Monday 2nd May 2022

The Stylist Regents: Refashioning Thai Female Sartorial Styles by Queen Saovabha Phongsri and Queen Sirikit.

Professor Pattaratorn Chirapravati

Clothing and politics may not seem to have much in common, but when utilized together they can become an important tool for reinventing national identity. The talk focuses on two female regents, Queen Saovabha Phongsri and Queen Sirikit of Chakri Dynasty in Thailand. Traditionally in Thailand, a high-ranking male royal member would be appointed by the king as a regent during a period of the king’s absence. However, Queen Saovabha Phongsri, a queen of King Chulalongkorn, became the first female regent for seven months during the time that the king, also known as Rama V, visited Europe in 1907. She was referred to as the “Queen Regent.” King Chulalongkorn ruled Siam between 1868 and 1910. The second female regent was Queen Sirikit in 1956, who was the queen of King Adulyadej, also known as Rama IX. He ruled Thailand from 1946 to 2016.

Professor Pattaratorn Chirapravati is an art historian who specializes in Buddhist art and Southeast Asian art visual cultures. She received her Ph.D. in Southeast Asian Art history and Southeast Asian Studies at Cornell University USA. She has published extensively on ancient Buddhist art (e.g., Votive Tablets in Thailand: Origin, Styles, and Uses (Oxford University Press, 2007) and Divination Au Royaume De Siam: Le corps, la guerre, le destine (Presses Universitaires de France, 2011). She co-curated two major art exhibitions at the Asian Art Museum of San Francisco entitled The Kingdom of Siam: Art from Central Thailand (1530–1800) and Emerald Cities: Arts of Siam and Burma (1775–1950). She is a faculty member in the Art Department and former Director and Vice Director of the Asian Studies Program at California State University, Sacramento. She is also former Head of Studies, Division of Arts and Humanities at Yale-NUS College (Singapore).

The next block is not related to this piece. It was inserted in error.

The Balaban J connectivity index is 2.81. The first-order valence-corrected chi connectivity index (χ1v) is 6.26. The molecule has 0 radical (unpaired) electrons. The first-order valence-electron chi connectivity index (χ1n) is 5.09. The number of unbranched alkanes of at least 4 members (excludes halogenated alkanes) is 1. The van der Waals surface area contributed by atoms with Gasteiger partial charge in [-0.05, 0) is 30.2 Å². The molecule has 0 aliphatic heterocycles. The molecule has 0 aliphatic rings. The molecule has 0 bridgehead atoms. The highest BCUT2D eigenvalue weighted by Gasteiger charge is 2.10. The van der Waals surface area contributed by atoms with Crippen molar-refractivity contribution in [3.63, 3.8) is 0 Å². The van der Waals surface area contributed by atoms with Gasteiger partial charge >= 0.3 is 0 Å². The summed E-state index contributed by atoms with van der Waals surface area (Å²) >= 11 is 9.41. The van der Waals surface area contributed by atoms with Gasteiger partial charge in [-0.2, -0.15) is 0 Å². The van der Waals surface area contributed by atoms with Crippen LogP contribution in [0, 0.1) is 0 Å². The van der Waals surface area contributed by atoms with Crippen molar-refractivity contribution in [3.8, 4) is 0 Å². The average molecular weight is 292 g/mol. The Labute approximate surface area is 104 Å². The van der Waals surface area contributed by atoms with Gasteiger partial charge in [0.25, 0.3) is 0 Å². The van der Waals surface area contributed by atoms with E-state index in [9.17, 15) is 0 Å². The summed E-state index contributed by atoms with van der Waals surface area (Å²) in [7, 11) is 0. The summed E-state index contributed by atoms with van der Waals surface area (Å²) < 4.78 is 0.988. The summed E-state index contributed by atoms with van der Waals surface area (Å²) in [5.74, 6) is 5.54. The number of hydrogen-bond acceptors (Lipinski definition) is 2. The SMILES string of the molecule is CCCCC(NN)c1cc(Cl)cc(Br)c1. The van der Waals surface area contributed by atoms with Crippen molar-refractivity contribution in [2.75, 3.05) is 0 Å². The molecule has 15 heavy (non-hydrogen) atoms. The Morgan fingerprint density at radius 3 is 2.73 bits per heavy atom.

Monday 6th June 2022

Same but Different: Changing Hybrid Fashions in 19th- and Early 20th-Century Singapore

Peter Lee

Singapore might be a relatively new metropolis, but it inherited a freewheeling, volatile and diverse Southeast Asian legacy of hybrid port city culture that was several centuries old. Singapore instantly became a melting pot of people, goods and ideas, once it was founded as a colonial settlement in 1819. With no single cultural arbiter, and away from motherlands, its residents began to dress and shop as they pleased, sourcing from an array of available global goods perhaps wider than anywhere else in the world. Singapore residents were also able to combine ensembles of textiles and garments from across the globe in their own individual way, and often used them in completely different contexts from where they originated. These inconsistent and individual styles raise questions about the idea of traditional dress in Asia, and elucidate how Singapore was an early centre for an egalitarian attitude to fashion, that is fast becoming a norm in an intensely globalised and connected world.

Peter Lee is an independent researcher from Singapore. He is the Honorary Curator of the critically acclaimed Baba House, an historical house museum managed by the National University of Singapore. A prolific and meticulous researcher, Peter is the eminent writer of numerous books and articles on Peranakan material culture. In addition, he features as the host in the 2020 four-part series ‘Mark of Empire’ broadcast regionally by Channel News Asia (Singapore) and currently available on YouTube.